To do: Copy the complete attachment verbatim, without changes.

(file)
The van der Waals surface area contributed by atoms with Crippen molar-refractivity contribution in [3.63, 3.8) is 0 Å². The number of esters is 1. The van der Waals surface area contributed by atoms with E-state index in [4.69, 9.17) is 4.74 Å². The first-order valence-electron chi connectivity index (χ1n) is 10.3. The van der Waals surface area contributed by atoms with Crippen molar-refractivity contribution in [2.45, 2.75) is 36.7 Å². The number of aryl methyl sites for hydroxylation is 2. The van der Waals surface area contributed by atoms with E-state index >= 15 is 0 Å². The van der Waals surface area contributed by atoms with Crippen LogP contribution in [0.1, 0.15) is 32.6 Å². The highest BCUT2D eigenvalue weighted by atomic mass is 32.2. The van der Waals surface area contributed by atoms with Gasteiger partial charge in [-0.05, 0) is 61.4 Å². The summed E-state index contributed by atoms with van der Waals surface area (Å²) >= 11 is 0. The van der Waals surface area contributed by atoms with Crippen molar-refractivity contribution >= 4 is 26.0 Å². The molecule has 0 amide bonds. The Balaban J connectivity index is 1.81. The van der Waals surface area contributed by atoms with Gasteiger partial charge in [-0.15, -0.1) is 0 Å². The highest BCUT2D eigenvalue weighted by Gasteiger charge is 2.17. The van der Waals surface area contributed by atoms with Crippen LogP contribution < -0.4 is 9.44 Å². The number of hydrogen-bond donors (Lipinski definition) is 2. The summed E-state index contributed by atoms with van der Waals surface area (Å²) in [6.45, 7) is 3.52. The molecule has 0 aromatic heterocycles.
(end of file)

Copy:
The van der Waals surface area contributed by atoms with Crippen molar-refractivity contribution in [3.63, 3.8) is 0 Å². The number of esters is 1. The van der Waals surface area contributed by atoms with E-state index in [4.69, 9.17) is 4.74 Å². The first-order valence-electron chi connectivity index (χ1n) is 10.3. The van der Waals surface area contributed by atoms with Crippen molar-refractivity contribution in [2.45, 2.75) is 36.7 Å². The number of aryl methyl sites for hydroxylation is 2. The van der Waals surface area contributed by atoms with E-state index >= 15 is 0 Å². The van der Waals surface area contributed by atoms with Crippen LogP contribution in [0.1, 0.15) is 32.6 Å². The highest BCUT2D eigenvalue weighted by atomic mass is 32.2. The van der Waals surface area contributed by atoms with Gasteiger partial charge in [-0.05, 0) is 61.4 Å². The summed E-state index contributed by atoms with van der Waals surface area (Å²) >= 11 is 0. The van der Waals surface area contributed by atoms with Crippen molar-refractivity contribution >= 4 is 26.0 Å². The molecule has 0 amide bonds. The Balaban J connectivity index is 1.81. The van der Waals surface area contributed by atoms with Gasteiger partial charge in [-0.15, -0.1) is 0 Å². The highest BCUT2D eigenvalue weighted by Gasteiger charge is 2.17. The van der Waals surface area contributed by atoms with Crippen LogP contribution < -0.4 is 9.44 Å². The number of hydrogen-bond donors (Lipinski definition) is 2. The summed E-state index contributed by atoms with van der Waals surface area (Å²) in [6.45, 7) is 3.52. The molecule has 0 aromatic heterocycles.